by Sue Peters

“When a commercial bank makes a loan contract with a borrower, the bank CREATES the deposit in the borrower’s account.”  This is the “money power.”  Have you repeated this fact 15,000 times yet?  Whoever controls this ‘money power,’ decides if the nation will go to war.  Here is a case study from World War I.


INVESTMENT BANKS  By 1912, the large New York and Chicago commercial banks were controlled by a cartel of powerful investment banks.  Investment banks are private businesses and do not have authority to issue banknotes or create deposits, but their control of the large commercial banks allowed them to wield the ‘money power’ and gain control over the large industrial corporations of the time.  The most powerful investment banker was J.P. Morgan.


U.S. ‘NEUTRALITY’  War broke out in Europe in August, 1914.  The U.S. was neutral, but in January, 1915, the firm of J.P. Morgan signed a Commercial Agency Agreement with the British government to enter “into a wide range of purchasing and contracting arrangements with American firms on behalf of the United Kingdom.”  In May, 1915, France did the same.  J.P. Morgan organized the financing of war purchases, decided which American companies would be suppliers, and set the prices of the final products.  “Not surprisingly, corporations directly in the Morgan and Rockefeller groups of companies were the prime beneficiaries of Morgan’s astute purchasing.”


England and France shipped their gold to Morgan to help finance the purchases.  On December 4, 1916, the U.S Secretary of the Treasury reported that the U.S. stock of gold was the largest ever in our history, and indeed ever in the history of the world!  The gold had found its way into the reserves of the private Fed Banks and their commercial bank owners.


England and France sent Morgan their citizens’ confiscated U.S. stocks and bonds to sell to American citizens on the U.S. exchanges.  England and France also borrowed about $2.4 billion from the U.S. bond markets.  All these securities were sold by Morgan, using the cartels’ control over the large commercial banks, members of the new Federal Reserve System.  U.S. citizens bought the securities, many taking out bank loans to do so.  The commercial banks themselves also bought the securities.  The bank loans created bankmoney, but in addition the banks’ purchases of these securities also created bankmoney.  Surprise!  Note well:  legally, when a commercial bank buys a stock or bond, they can CREATE the deposit in the seller’s account!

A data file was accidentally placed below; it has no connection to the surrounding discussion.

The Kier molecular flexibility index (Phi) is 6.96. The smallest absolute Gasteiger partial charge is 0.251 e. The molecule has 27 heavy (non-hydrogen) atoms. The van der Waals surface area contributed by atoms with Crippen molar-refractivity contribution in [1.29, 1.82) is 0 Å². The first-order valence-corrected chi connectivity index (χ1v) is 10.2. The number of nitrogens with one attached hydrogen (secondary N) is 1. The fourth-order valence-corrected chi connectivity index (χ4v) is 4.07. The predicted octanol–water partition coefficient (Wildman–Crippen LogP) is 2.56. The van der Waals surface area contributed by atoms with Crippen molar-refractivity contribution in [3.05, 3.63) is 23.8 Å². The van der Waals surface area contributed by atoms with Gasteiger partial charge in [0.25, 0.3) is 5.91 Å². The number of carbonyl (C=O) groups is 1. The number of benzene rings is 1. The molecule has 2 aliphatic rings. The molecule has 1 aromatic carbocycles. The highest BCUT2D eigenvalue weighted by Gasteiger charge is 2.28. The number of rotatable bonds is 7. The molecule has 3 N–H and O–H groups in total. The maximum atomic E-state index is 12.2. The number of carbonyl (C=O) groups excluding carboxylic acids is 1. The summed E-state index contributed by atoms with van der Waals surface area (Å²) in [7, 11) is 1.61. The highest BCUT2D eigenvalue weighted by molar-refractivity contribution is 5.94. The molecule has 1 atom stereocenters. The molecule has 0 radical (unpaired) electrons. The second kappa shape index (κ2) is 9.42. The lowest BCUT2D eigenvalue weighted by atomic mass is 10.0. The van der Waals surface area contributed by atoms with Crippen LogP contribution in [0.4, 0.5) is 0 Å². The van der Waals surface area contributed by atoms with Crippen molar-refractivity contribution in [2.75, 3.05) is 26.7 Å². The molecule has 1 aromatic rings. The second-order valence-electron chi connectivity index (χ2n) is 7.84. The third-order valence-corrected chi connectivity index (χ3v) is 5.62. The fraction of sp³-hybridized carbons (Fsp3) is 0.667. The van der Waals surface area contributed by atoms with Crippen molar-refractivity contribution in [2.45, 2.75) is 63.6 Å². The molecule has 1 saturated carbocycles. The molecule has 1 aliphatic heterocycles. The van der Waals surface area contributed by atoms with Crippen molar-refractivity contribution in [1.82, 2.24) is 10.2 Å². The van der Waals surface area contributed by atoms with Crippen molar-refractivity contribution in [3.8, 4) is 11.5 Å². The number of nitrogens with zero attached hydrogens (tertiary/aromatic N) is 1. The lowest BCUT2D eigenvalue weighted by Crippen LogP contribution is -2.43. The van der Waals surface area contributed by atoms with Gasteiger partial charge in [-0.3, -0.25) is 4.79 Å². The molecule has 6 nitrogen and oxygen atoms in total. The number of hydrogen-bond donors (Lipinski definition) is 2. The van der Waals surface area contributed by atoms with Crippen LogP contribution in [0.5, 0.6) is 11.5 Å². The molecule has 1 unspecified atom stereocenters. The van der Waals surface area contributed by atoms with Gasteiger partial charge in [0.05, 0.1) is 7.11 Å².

By the eve of the U.S. entry into the war, Morgan had shipped $5 billion worth of war materials, the economy was booming, and the U.S. had become the leader of world finance.  Morgan himself loaned a half billion dollars to the Allies.  But still the Allies needed more credit to keep waging the war.


U.S. ENTERS WWI  By the beginning of 1917, the Allies were desperate for more loans, but Morgan had reached his limit.  The U.S. Ambassador to Great Britain informed President Wilson that the Allies would lose the war unless they got more loans.  If  the U.S declared war on Germany, our government could extend such loans and the U.S. could continue to supply war materials.  Our prosperity and trade would continue.


On April 2, 1917, President Wilson asked congress for a declaration of war since “The world must be made safe for democracy.”


POWER OF THE CARTEL’S FEDERAL RESERVE SYSTEM  The 1913 Federal Reserve Law had been pushed through Congress by the banking cartel.  The 1913 Law gave the Fed Banks the power to issue a new private currency called Federal Reserve Notes (Fed Notes), as the debt of the government, not an asset like the money issued directly by the Treasury.  The U.S. Congress had handed this incredible power to the private banking cartel with the 1913 Law!


As the U.S. declared war on Germany, the Fed Law was amended to empower even more bankmoney creation by the member commercial banks – with massive death and destruction to a whole generation.  From April, 1917, to April, 1919, the U.S. Treasury offered the U.S. public five issues of ‘Liberty Bonds,’ totaling $21.5 billion.  The Fed Banks supported their member banks buying Liberty Bonds directly from the Treasury (CREATING bankmoney in the account of the Treasury) and  signing loan contracts with customers buying Liberty Bonds directly from the Treasury (CREATING bankmoney in the customers’ bank accounts).  The Treasury was able to sell all the Liberty Bonds.


From June 20, 1917, to December 31, 1917, the Fed member banks increased their investments in government securities by 65%, and in commercial loans by 31%.  During the entire war, two-thirds of the industrial profits were taken by enterprises under the control of the investment banking cartel.  The public debt increased from less than $1 billion when the Fed was created to $27 billion at the end of the war.  The banking cartel had massive control of the nation, which has only grown exponentially to the present day.

Leave a Comment

Your email address will not be published. Required fields are marked *